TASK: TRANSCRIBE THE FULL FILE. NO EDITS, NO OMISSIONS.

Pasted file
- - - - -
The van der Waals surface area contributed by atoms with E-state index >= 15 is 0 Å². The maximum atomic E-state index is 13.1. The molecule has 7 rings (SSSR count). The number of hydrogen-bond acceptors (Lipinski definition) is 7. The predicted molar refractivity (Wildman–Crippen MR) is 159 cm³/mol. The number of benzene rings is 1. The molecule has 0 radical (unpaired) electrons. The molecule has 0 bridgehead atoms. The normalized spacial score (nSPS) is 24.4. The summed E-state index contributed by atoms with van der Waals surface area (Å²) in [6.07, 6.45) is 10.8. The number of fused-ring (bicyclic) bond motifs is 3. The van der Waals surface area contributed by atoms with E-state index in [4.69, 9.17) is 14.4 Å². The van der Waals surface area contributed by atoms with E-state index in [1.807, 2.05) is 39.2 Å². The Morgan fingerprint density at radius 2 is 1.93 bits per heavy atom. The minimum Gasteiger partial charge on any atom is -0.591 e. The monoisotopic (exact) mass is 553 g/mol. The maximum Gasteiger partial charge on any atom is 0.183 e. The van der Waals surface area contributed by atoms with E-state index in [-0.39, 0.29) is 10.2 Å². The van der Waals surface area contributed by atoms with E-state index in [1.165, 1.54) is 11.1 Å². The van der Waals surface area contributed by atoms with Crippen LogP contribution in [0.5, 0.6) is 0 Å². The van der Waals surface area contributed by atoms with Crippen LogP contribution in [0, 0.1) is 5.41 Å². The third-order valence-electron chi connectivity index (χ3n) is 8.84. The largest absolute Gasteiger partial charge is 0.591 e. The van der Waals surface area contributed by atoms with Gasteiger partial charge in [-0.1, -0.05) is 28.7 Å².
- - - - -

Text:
The van der Waals surface area contributed by atoms with E-state index >= 15 is 0 Å². The maximum atomic E-state index is 13.1. The molecule has 7 rings (SSSR count). The number of hydrogen-bond acceptors (Lipinski definition) is 7. The predicted molar refractivity (Wildman–Crippen MR) is 159 cm³/mol. The number of benzene rings is 1. The molecule has 0 radical (unpaired) electrons. The molecule has 0 bridgehead atoms. The normalized spacial score (nSPS) is 24.4. The summed E-state index contributed by atoms with van der Waals surface area (Å²) in [6.07, 6.45) is 10.8. The number of fused-ring (bicyclic) bond motifs is 3. The van der Waals surface area contributed by atoms with E-state index in [4.69, 9.17) is 14.4 Å². The van der Waals surface area contributed by atoms with E-state index in [1.807, 2.05) is 39.2 Å². The Morgan fingerprint density at radius 2 is 1.93 bits per heavy atom. The minimum Gasteiger partial charge on any atom is -0.591 e. The monoisotopic (exact) mass is 553 g/mol. The maximum Gasteiger partial charge on any atom is 0.183 e. The van der Waals surface area contributed by atoms with E-state index in [-0.39, 0.29) is 10.2 Å². The van der Waals surface area contributed by atoms with E-state index in [1.165, 1.54) is 11.1 Å². The van der Waals surface area contributed by atoms with Crippen LogP contribution in [0.5, 0.6) is 0 Å². The van der Waals surface area contributed by atoms with Crippen LogP contribution in [0, 0.1) is 5.41 Å². The third-order valence-electron chi connectivity index (χ3n) is 8.84. The largest absolute Gasteiger partial charge is 0.591 e. The van der Waals surface area contributed by atoms with Gasteiger partial charge in [-0.1, -0.05) is 28.7 Å².